201601-You-say-Fiduciary-(3)The requirement for advisors to better understand the needs and objectives of clients is a core pillar of the US regulatory environment – yet it is now increasingly important for clients themselves to have a firm grasp of the rules under which advisors operate and the different models available.

The regulatory overhaul of the advice market in the UK and Australia, which prescribed advisors to act in the best interests of clients, has come with compliance knock-on costs which not all clients are prepared to pay for. The resulting exodus of consumers has contributed to a so-called “advice gap” in the UK.

So consumers in the US assessing the relative merits of the fiduciary versus suitability standard should understand that extra compliance comes with extra cost.

And if consumers cannot see the value of such advice (harder during choppy markets) or are unwilling to pay for it – then their heads may be turned by cheaper alternatives.

One such cheaper alternative gaining traction in the US is that of robo-advice. Robo-advice is set to become a mainstream offering in the country over the next few years, with the population – especially younger generations – at ease using such offerings.

The rise of robo-advice has been touted as a potential solution to the advice gap in the UK. In the US, where the robo market is more sophisticated, there are signs that advisors are looking to embrace robo rather than view it as a threat.

Advisors may well adopt such robo offerings as complementary parts of a broader advice package. And that may offer something of a solution to consumers grappling over whether to use an advisor or an online offering.

In terms of advice offerings, the debate raging in the US is that of fiduciary versus suitability.

The financial services industry was subjected to a raft of regulations in the wake of the Great Recession via the Dodd-Frank act.

More recently, the SEC put its weight behind the introduction of uniform fiduciary standards for brokers and other financial professionals in a bid to ensure advisors act in the best interests of clients and deliver advice which is not biased toward products carrying high commissions.

The fiduciary versus suitability standard and the fee versus commission model constitute important differences that clients need to understand.

  • The fiduciary standard requires advisors to put client interests first and advocate solutions creating the best outcomes for them.
  • The suitability standard, which is less stringent, focuses on advisors offering suitable recommendations in line with client objectives. Those operating under the fiduciary standard have a fee-based compensation model which strips out commission.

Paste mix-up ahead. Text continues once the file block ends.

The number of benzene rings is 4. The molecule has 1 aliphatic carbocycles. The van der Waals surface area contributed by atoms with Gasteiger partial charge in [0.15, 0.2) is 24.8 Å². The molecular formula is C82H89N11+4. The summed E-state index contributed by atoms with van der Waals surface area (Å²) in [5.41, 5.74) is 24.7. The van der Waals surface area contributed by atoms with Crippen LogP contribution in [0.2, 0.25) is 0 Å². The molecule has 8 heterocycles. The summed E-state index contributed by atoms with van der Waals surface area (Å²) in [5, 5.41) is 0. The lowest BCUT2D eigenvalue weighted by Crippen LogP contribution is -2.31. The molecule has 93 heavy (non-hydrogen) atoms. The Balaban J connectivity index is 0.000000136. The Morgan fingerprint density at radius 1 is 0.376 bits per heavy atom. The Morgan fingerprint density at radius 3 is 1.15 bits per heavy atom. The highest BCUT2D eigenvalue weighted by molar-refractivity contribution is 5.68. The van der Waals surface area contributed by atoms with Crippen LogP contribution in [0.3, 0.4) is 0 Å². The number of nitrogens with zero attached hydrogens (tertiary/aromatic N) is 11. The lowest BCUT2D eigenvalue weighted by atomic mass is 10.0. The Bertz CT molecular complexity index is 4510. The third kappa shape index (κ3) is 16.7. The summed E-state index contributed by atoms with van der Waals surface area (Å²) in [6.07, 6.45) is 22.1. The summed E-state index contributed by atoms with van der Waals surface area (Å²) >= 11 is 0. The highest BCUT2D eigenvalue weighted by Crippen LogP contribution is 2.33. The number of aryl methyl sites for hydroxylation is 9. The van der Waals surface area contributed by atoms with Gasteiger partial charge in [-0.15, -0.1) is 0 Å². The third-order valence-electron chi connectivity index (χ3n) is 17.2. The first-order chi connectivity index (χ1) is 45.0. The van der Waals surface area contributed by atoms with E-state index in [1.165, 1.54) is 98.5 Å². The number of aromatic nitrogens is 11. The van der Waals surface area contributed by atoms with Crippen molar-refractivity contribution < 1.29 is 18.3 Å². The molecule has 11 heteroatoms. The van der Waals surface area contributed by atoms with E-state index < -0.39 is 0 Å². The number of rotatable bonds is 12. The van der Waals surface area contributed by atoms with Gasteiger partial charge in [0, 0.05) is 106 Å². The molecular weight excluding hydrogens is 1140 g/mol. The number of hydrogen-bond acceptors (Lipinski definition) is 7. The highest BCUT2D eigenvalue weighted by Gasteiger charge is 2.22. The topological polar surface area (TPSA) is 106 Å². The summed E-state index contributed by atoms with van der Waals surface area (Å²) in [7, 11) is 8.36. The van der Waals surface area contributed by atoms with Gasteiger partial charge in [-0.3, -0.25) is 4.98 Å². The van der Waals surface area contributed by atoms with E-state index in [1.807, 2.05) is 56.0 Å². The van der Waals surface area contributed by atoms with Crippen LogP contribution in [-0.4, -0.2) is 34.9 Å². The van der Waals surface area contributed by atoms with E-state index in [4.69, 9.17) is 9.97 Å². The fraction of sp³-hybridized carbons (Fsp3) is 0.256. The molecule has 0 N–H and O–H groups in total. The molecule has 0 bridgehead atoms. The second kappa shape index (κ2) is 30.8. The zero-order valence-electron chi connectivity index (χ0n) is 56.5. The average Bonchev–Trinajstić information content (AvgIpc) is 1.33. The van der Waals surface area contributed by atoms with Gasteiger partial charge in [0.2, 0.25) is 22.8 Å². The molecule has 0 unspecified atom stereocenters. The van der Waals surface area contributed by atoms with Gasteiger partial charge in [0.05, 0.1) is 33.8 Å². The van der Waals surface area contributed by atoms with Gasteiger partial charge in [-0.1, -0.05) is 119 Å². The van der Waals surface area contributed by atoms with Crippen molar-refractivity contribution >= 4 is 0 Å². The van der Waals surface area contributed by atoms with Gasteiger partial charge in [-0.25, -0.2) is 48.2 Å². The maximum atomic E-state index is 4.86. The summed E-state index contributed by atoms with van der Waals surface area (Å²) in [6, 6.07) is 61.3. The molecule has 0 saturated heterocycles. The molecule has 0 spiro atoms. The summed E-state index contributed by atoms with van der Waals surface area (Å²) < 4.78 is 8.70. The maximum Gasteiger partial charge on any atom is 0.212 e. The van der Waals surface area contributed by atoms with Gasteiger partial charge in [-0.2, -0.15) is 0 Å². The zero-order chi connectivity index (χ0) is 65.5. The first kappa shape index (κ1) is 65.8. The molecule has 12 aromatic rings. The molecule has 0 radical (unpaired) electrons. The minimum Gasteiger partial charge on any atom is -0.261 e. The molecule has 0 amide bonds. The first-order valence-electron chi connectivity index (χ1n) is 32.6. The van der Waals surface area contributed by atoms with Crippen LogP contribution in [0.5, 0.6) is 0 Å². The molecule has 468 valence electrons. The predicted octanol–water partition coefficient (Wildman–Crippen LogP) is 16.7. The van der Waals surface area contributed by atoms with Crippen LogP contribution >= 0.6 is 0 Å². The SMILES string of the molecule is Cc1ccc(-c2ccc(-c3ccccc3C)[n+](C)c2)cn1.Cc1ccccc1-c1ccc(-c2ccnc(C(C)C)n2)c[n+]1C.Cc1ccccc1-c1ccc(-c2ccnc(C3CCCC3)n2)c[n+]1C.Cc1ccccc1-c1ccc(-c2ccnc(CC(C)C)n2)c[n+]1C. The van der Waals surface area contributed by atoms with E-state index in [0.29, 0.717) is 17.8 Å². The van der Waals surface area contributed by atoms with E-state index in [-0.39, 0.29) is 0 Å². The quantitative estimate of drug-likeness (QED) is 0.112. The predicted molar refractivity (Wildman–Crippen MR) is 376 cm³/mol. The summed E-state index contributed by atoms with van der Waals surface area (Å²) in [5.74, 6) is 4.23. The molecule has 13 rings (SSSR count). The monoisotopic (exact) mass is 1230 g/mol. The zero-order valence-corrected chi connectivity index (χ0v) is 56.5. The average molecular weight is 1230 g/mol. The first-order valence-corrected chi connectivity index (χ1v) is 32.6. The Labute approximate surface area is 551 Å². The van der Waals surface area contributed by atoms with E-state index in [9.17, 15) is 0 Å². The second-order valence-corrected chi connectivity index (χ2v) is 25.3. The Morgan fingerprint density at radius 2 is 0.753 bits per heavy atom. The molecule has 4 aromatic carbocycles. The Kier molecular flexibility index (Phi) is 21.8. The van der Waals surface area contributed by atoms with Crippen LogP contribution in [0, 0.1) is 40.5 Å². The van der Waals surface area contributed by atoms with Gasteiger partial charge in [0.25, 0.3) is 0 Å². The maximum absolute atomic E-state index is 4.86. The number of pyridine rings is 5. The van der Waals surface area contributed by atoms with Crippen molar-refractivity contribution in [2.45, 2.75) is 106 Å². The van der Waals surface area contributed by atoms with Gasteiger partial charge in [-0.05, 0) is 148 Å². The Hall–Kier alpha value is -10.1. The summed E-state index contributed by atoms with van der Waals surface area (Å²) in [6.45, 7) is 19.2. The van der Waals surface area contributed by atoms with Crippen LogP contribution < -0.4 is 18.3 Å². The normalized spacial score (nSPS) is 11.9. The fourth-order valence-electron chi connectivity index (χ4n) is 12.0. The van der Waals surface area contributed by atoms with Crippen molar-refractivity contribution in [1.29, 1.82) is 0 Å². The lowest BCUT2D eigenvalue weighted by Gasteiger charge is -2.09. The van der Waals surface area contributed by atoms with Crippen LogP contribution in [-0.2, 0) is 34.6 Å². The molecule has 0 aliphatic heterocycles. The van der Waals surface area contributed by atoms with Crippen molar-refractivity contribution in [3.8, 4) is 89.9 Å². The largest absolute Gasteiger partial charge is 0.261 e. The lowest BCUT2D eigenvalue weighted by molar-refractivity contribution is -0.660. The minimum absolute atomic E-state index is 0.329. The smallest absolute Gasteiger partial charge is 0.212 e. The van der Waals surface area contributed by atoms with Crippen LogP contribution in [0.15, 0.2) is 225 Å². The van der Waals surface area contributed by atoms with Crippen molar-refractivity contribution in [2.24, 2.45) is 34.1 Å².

The fiduciary, fee-based compensation model emphasizes the importance of financial planning and advice. Under the model, advisors are required to offer a greater range of services and products and devise goal-orientated plans.

Some argue that fee-based compensation models are too expensive and drive clients away. This argument is bolstered by the example of the UK in the wake of the implementation of the RDR.

And during times of market volatility – something we have seen a lot of over the last few months – client perspectives can also change.

Some clients become less willing to pay fees during times of heavy market fluctuation, instead turning to the results-driven commission model more geared to short-term performance. And it is in this kind of environment where robo advice can appear an attractive alternative and where the fiduciary, fee-based service can become a hard sell.

But it is precisely during these periods of market flux that clients are often better served by fiduciary advisors who place a greater emphasis on reaching long term objectives and are not swayed by the lure of commissions.

Ultimately, the onus must fall upon consumers to examine their investment strategies and evaluate whether the fiduciary or suitability standard, or indeed robo-advice, is best suited for them.

And this will require an understanding of the regulatory environment – something in which advisors are well-versed!

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